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Addington adminis administration Admiralty affairs appointed Arniston asked attack became Blair Board of Control British Burges burghs Burke cabinet Catholics character Chatham colleagues conduct connexion Council death Duke Dundas's Dunira Earl East India Company Edinburgh eighteenth century England Erskine favour feeling friends George Grenville Hastings honour hostility House of Commons impeachment influence interest John King Lady Anne letter Lord Advocate Lord Cockburn Lord Holland Lord Justice Clerk Lord Melville Lord President Lord Sidmouth Lord St Vincent Melville Castle Melville's Memoirs ment Midlothian ministry nation Navy never opinion opponents opposition Parliament Parliamentary party Pitt Pitt and Dundas Pitt's political Prime Minister public money reform refused resignation resolutions Robert Dundas Rockingham Rolliad Scot Scotland Scottish Secretary Shelburne Sheridan speech statesman Stuart Tenth Report tion took Treasurer Trotter union vote Walter Scott Wha wants Whig Whitbread Wilberforce Wimbledon Wraxall writes wrote
Page 31 - O, for a muse of fire, that would ascend The brightest heaven of invention ! A kingdom for a stage, princes to act, And monarchs to behold the swelling scene ! Then should the warlike Harry, like himself, Assume the port of Mars ; and, at his heels, Leash'd in like hounds, should famine, sword, and fire, Crouch for employment.
Page 109 - So that day still I hail with a smile and a sigh, For his beer with an E, and his bier with an I ; And still on that day, in the hottest of weather, The whole Whitbread family dine all together. — So long as the beams of this house shall support The roof which o'ershades this respectable Court, Where Hastings was tried for oppressing the Hindoos ; So long as that sun shall shine in at those windows, My name shall shine bright as my ancestor's shines, Mine recorded in journals, his blazoned on signs...
Page 13 - Here* there was no broken fortune to be mended ! Here was no avarice to be gratified! Here was no beggarly, mushroom kindred to be provided for ! No crew of hungry followers, gaping to be gorged ! " f Leave was given to bring in the bill.
Page 90 - Abbot (after looking as white as a sheet, and pausing for ten minutes), gave the casting vote against us. Pitt immediately put on the little cocked hat that he was in the habit of wearing when dressed for the evening, and jammed it deeply over his forehead, and I distinctly saw the tears trickling down his cheeks. We had overheard one or two, such as Colonel Wardle (of notorious memory), say they would see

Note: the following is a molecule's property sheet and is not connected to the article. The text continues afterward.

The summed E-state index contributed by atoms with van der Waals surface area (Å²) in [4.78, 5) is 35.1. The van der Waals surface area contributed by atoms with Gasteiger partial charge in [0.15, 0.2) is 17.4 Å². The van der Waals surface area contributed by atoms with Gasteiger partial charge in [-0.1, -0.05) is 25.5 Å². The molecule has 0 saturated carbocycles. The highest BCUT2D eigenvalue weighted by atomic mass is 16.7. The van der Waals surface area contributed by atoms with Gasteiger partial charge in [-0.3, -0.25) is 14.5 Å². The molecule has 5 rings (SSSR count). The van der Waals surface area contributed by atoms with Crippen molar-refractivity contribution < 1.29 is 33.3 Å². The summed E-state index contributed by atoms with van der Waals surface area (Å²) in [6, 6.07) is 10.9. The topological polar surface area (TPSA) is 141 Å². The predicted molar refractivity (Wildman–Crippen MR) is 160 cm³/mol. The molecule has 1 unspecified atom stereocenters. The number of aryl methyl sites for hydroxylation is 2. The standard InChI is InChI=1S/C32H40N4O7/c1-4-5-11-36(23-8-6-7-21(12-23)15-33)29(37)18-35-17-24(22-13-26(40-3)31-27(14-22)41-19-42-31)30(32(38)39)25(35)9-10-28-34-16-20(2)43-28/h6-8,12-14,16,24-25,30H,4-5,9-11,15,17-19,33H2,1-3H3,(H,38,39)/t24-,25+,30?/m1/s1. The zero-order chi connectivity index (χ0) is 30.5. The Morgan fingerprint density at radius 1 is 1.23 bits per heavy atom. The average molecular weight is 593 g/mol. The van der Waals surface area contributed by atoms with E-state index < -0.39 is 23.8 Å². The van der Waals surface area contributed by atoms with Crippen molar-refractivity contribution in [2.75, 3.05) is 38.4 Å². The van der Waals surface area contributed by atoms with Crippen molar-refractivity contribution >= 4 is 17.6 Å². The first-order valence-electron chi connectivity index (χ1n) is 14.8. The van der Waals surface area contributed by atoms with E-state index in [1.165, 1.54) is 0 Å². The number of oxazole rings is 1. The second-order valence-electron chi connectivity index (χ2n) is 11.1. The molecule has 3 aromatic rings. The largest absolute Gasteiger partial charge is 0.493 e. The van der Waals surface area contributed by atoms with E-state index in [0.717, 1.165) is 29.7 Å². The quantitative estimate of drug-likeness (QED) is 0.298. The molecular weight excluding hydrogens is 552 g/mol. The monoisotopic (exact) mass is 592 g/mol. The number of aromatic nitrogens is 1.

Page 87 - We worldly men, when we see friends and kinsmen, Past hope sunk in their fortunes, lend no hand To lift them up, but rather set our feet Upon their heads, to press them to the bottom...
Page 16 - ... who has divided the Kingdom with Caesar; so that it was a doubt whether the nation should be ruled by the sceptre of George the Third, or the tongue of Fox.
Page ix - Nor is it always in the most distinguished achievements that men's virtues or vices may be best discerned; but very often an action of small note, a short saying, or a jest, shall distinguish a person's real character more than the greatest sieges, or the most important battles.
Page 76 - Scots were in dismay and distraction. It might truly be said they knew not which way to look, or whither to turn. Perhaps it might be yet more truly said, that they knew not when to turn. But such a crisis was too sharp to last ; it passed away ; and then was to be seen a proof of Mr.
Page 19 - And that the Tyrian merchant sought of old *, " Not dreaming then of BRITAIN'S brighter fame. 70 " She rears to Freedom an undaunted race : " Compatriot, zealous, hospitable, kind, " Her's the warm CAMBRIAN : her's the lofty SCOT, " To hardship tam'd, active in arts and arms, " Fir'd with a restless, an impatient flame, 75 " That leads him raptur'd where Ambition calls...
Page 104 - In a word, the case proved against him was not by any means so clear as to give us the right to charge the great majority of his Peers with corrupt and dishonourable conduct in acquitting him ; while it is a known fact that the Judges who attended the trial were, with the exception of the Lord Chief Justice, all clearly convinced of his innocence.